Silently passes – along.
Their daily sustenance:
Tobacco, wine, & omnipotence
That will fade.
Even against that Royal Flush
this conjunction will subdivide
and separate back to
and with ash of the tobacco
they have smoked today.
December 9, 2019
editors note: A queen to the jack and “let there be light” – ashes to ashes to idle acts of creation? – mh clay
The rasp by Hem Raj Bastola
Irradiate the flame.
Benison to beget praying,
Qualities of the Almighty.
Chiseling the eyes
Of an intellect.
By the net of illusion,
Duty-bound; blowing bellows.
In the furnace where charcoal
Into a luminous ember turns.
Melting to modulate the metal,
Irrigating fire with fuel.
Giving life to the furnace,
Blunt tools and weapons,
Soldering to blade.
It is time
To forge the mind now,
In the furnace of wisdom.
Letting bellows to breathe,
And on an anvil to place.
Honing razor of knowledge
By the rasp.
December 8, 2019
editors note: Altered at this altar, shine in your sharpness; wiser be. – mh clay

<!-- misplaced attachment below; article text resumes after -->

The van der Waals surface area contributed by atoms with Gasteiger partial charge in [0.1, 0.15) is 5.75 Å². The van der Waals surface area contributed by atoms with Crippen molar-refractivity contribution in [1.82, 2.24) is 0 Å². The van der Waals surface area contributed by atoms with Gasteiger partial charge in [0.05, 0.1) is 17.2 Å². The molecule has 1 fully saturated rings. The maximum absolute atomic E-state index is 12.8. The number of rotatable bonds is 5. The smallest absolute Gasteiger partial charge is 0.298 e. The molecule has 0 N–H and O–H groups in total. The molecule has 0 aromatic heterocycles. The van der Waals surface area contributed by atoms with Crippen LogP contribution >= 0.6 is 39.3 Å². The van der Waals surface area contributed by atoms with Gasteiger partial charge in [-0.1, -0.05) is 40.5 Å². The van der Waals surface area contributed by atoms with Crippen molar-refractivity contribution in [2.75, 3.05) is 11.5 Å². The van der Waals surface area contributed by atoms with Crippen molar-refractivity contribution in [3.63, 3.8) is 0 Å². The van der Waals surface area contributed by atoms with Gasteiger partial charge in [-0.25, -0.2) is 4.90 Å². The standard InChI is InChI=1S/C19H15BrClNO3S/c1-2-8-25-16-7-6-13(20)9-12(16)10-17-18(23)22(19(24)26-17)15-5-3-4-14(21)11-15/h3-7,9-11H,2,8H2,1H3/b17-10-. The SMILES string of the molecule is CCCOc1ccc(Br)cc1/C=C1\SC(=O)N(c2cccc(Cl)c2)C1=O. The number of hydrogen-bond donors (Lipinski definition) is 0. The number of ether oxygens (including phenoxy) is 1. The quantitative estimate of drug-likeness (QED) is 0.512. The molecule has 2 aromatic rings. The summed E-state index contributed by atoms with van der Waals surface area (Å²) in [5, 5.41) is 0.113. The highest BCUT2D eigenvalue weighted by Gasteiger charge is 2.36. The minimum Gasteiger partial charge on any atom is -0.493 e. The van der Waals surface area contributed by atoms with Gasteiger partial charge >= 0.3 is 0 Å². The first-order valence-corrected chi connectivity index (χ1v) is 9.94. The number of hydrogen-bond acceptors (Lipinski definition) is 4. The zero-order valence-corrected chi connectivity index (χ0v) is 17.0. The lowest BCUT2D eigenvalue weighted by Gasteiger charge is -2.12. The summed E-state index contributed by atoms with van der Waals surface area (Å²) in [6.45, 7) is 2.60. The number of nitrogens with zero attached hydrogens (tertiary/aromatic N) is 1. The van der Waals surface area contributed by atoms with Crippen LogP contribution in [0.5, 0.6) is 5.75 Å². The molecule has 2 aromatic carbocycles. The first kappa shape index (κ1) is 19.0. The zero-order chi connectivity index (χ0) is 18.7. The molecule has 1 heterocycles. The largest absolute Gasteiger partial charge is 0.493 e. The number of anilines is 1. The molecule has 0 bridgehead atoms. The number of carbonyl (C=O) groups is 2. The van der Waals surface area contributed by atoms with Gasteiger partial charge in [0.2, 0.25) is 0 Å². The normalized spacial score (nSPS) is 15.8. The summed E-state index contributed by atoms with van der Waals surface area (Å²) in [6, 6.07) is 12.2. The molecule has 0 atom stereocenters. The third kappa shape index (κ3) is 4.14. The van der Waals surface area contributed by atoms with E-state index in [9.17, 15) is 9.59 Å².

••• Short Stories •••
This week’s Need-a-Read comes to us from Contributing Poet (& now) Writer J H Martin!
Here’s what Short Story Editor Tyler Malone has to say about J H’s “Scratched“...
“When the night could be what gets us high, too many use shadows to discover ways to survive each night and distrust the light.”
(photo “Wrong Side of Life” by Tyler Malone)
••• Mad Merch •••
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Come browse & if something catches your eye, get a little something-something for yourself & while you’re at it, get a little something for your nearest & dearest mad one in your swirlin’ world!
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Short Story Editor